The contemptuous attitude of certain particularly influential males must have been galling to an independent and proud spirit like Martineau. She met James Mill after her thirty-four-book series on political economy had become a best seller. It was just before her departure to the United States. He asked, patronizingly, if she intended to become an expert on that country in two years. The personally abusive outburst following her resort to mesmerism was probably also motivated largely by sexism, as it was chiefly menopausal women who were using the treatment.

This is probably the place to discuss Martineau's health problems. She was an invalid for one-third of her life. Two other women of the period , the poet Elizabeth Barrett Browning and Florence Nightingale (the great hospital reformer whose major work was published without her name on it) also wrote from their beds for many years. This raises questions about the seriousness with which female illnesses were dealt. It also forces one to consider the possibility that, for women, retiring to one's room may well have been the only way to ensure the kind of time and privacy required for concerted creative work.

Probably no autobiography before or since aroused the depth of outrage that greeted the publication of Martineau's two volumes on her life and work. She had meant it to be taken seriously, and exhibited neither false modesty nor a sufficiently acceptable "ladylike" reluctance to express strong opinions. She also had dared to write with authority on subjects thought to be the sole preserve of men. The opinions of her expressed by some of her contemporaries are revealing. Her publisher, John Murray, intending to commend her, said that she was masculine in a feminine way. John Stuart Mill, in rejecting one of her articles, criticized the style as being what one would expect of a woman writer who had "learnt to put good women's feelings into men's words, and to make small things look like great ones." (This represents a remarkable gap between precept and practice on the part of the author of The Subjection of Women!)

Martineau was scolded for her assertiveness, which was invariably read as conceit and arrogance. Yet, when she once tried writing under a male pseudonym she was accused of odd subterfuges that could only indicate a lack of self-confidence and an unwarranted belief that women were not taken seriously. Ralph Waldo Emerson thought her a masculine woman. Elizabeth Barrett Browning called her "the most manlike woman in three kingdoms." William Howett referred to her as "one of the finest examples of a masculine intellect in a female form which have distinguished the present age". Mrs. Oliphant considered her not much of a woman at all. Yet Charles Darwin was obviously entranced with her, and described how she tended to attract the brightest men in the country.

By far the worst outrage committed against Martineau during her lifetime, however, was what happened after the publication of a collaborative book entitled The Atkinson Letters, which comprised the correspondence between herself and a close friend, Henry Atkinson. The content was, of course, part of the problem, as it was the first time she frankly admitted to being an atheist. An amusing response was a letter to Atkinson (a virtually unknown figure compared to Martineau) advising him to publish something of his own at once "to repair the disadvantage of having let a woman speak under the same cover." Far from amusing, however, was the fact that leading the attackers was her favorite brother, James -- by then, a widely respected theologian -- who rushed into print with a personally insulting review. He wrote that "we remember nothing in literary history more melancholy than that Harriet Martineau should be prostrated at the feet of such a master, and should lay down at his bidding her early faith." This ignorance, on the part of her most beloved brother, of his accomplished sister's long-held ideas -- plus the implication that she could not possibly have come to any radical conclusion on her own -- seems unforgivable. A male biographer of recent times simply noted, "Whatever the motive for his attack he did it superbly".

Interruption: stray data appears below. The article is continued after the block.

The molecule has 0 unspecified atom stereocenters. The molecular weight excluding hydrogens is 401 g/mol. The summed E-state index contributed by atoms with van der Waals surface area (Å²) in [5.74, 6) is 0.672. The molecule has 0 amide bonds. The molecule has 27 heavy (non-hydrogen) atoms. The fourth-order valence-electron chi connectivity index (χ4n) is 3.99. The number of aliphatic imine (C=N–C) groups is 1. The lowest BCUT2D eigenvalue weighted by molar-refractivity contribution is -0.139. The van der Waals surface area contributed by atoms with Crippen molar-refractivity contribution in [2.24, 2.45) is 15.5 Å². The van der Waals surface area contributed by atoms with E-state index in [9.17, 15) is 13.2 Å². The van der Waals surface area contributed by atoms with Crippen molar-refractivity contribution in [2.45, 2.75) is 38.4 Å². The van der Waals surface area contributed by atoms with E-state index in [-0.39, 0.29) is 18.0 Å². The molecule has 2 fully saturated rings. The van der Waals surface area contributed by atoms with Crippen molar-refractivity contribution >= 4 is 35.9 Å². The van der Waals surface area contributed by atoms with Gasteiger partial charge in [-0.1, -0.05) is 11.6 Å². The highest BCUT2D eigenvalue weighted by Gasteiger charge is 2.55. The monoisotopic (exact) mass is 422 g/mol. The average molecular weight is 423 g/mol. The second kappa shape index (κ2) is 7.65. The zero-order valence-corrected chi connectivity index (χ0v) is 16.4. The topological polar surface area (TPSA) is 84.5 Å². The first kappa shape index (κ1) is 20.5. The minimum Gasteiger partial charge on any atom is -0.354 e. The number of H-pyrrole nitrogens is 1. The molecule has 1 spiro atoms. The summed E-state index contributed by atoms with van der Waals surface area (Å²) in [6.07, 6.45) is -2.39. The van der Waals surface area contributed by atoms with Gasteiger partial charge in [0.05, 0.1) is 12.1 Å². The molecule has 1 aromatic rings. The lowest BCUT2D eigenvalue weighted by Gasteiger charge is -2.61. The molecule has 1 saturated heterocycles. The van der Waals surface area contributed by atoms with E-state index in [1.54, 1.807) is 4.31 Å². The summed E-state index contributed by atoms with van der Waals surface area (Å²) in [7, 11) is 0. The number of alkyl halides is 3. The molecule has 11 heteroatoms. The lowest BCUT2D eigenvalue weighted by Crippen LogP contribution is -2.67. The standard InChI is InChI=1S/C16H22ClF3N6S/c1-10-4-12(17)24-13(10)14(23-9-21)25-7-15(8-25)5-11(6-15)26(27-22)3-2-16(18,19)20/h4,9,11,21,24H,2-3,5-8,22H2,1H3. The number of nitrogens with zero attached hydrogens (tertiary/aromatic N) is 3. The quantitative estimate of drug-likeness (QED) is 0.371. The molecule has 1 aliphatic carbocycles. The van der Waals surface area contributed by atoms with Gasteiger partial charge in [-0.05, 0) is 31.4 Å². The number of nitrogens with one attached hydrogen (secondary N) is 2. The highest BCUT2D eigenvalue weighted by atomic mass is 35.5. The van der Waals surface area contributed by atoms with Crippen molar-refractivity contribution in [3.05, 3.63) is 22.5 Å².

The extremity and extent of the abuse heaped on Harriet Martineau seems inexplicable. She believed, along with John Stuart Mill, that a thinker must follow reason and evidence wherever it might lead. Yet she was almost universally condemned for demonstrating the very quality for which Mill was honored as a man of great intellectual integrity. Both John Stuart Mill and Martineau were inheritors of certain aspects of Hume's legacy, and they lived and wrote during the same period. Both rejected Bentham's physics of morality. Mill sought to build a philosophical system based on a combination of his father's utilitarianism, Hume's epistemology and Voltaire's idea of the sovereign individual. Martineau, while retaining the older Enlightenment notion of natural law, adopted Hume's premises about the social sources of morality and the significance of both biology and society for human behavior -- along with Hume's emphasis on the universality of cause and effect. Most of Martineau's insights survived to become the foundation stones of sociology, while Mill's concept of the supreme rights of the free-floating individual lies at the roots of modern libertarianism. On the face of it, there seems little reason for Martineau to have been ignored for over a century, while Mill was uncritically idolized. It seems we must look elsewhere for the real source and extent of the prejudice that she faced.